Gibran said: "You have your Lebanon, I have mine." There are now about 4.5 million Lebanese with as many "Lebanons" There is no such thing anymore as the "Lebanese people." Unity, religious tolerance, coexistence, have, to an extent, all become empty slogans in a country living at the edge of the abyss and in a region which is burning.
It is about detective Laith Hassan, who is on a mission to find Jordan's first serial killer, the grisly Abu Shakoush (The Hammer Man).Najwa Najjar, a Palestinian Jordanian writer and director participated with Pomegranates and Myrrh, which is a story of love under fire, when a free spirited woman dancer finds herself the wife of a prisoner and away from everything she loves.Arab America with Gibran, written by Rana Kazkaz, chronicles the epic and turbulent life of Arab-American poet Gibran Kahlil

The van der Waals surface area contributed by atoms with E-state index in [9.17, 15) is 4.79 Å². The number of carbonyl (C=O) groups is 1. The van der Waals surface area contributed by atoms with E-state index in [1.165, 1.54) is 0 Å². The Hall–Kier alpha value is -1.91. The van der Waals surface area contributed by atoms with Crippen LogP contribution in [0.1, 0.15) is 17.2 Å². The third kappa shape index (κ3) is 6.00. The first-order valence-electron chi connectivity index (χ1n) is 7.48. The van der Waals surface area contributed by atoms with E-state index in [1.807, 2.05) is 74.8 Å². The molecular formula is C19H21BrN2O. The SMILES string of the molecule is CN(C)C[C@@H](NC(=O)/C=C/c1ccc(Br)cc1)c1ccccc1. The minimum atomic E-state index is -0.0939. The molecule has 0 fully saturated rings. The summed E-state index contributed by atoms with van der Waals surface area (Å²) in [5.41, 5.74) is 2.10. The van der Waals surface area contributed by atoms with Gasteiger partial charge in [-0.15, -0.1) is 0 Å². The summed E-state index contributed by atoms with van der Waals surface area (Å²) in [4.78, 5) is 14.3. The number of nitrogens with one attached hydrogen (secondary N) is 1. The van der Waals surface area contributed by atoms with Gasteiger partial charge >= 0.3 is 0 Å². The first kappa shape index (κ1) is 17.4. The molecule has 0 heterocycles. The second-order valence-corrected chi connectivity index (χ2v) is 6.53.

Gibran, from his poverty-stricken boyhood in Ottoman-controlled Lebanon, to his adult travels in Paris, Boston and New York in the early 1900s.